Table 2 Glycerin Refineries, Source: The Innovation Group Chemical Profile – Glycerin

As can be seen on Figure 15, most glycerin refineries are located in areas traditionally involved in chemical refining. The largest capacity for glycerin refining lies in the eastern Corn Belt states.

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Figure 15: Glycerin Refinery Locations Source: The Innovation Group Chemical Profile - Glycerin

Glycerin Use by End Product
According to the Soap and Detergent Association, there are over 1,500 uses for glycerin10. The uses range from energy bars to cough syrups to protective boat coatings. With 1,500 uses, the market is expected to be fragmented. While this traditionally meant that refiners commanded more market power, much of this power has been undermined with the recent glut of crude glycerin in the domestic market. The top three uses for refined glycerin are food products, personal care products, and oral care products. These three uses account for 64% of refined glycerin consumption. Figure 16 contains a complete breakdown of glycerin consumption by end use.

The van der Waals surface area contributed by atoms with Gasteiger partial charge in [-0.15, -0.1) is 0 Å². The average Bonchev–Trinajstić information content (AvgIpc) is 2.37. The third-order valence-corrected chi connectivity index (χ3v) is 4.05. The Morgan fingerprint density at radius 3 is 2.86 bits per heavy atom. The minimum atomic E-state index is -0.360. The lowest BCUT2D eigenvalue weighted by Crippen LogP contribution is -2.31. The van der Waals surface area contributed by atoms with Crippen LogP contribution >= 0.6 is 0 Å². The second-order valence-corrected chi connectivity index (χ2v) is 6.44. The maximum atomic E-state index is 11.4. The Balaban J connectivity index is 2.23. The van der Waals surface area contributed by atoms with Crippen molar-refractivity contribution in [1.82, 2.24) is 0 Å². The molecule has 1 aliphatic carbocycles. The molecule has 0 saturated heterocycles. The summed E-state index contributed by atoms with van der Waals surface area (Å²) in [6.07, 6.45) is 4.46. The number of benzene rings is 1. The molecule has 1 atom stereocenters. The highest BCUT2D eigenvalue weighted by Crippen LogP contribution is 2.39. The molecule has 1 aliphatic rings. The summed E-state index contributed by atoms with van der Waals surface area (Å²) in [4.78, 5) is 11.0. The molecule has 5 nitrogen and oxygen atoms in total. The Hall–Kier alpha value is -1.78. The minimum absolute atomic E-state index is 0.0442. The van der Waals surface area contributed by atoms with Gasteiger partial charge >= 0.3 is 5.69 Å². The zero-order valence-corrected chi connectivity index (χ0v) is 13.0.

10

“Why Glycerin USP?”, The Soap and Detergent Association, 2000

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Miscellaneous 10% Pharmaceuticals 7% Food Products 24%

Polyether Polyols for Urethanes 8%

Tobacco Humectant 11% Personal Care Products 23% Oral Care Products 17%

Figure 16: End Use of Refined Glycerin, Source: The Innovation Group Chemical Profile : Glycerin

Food Products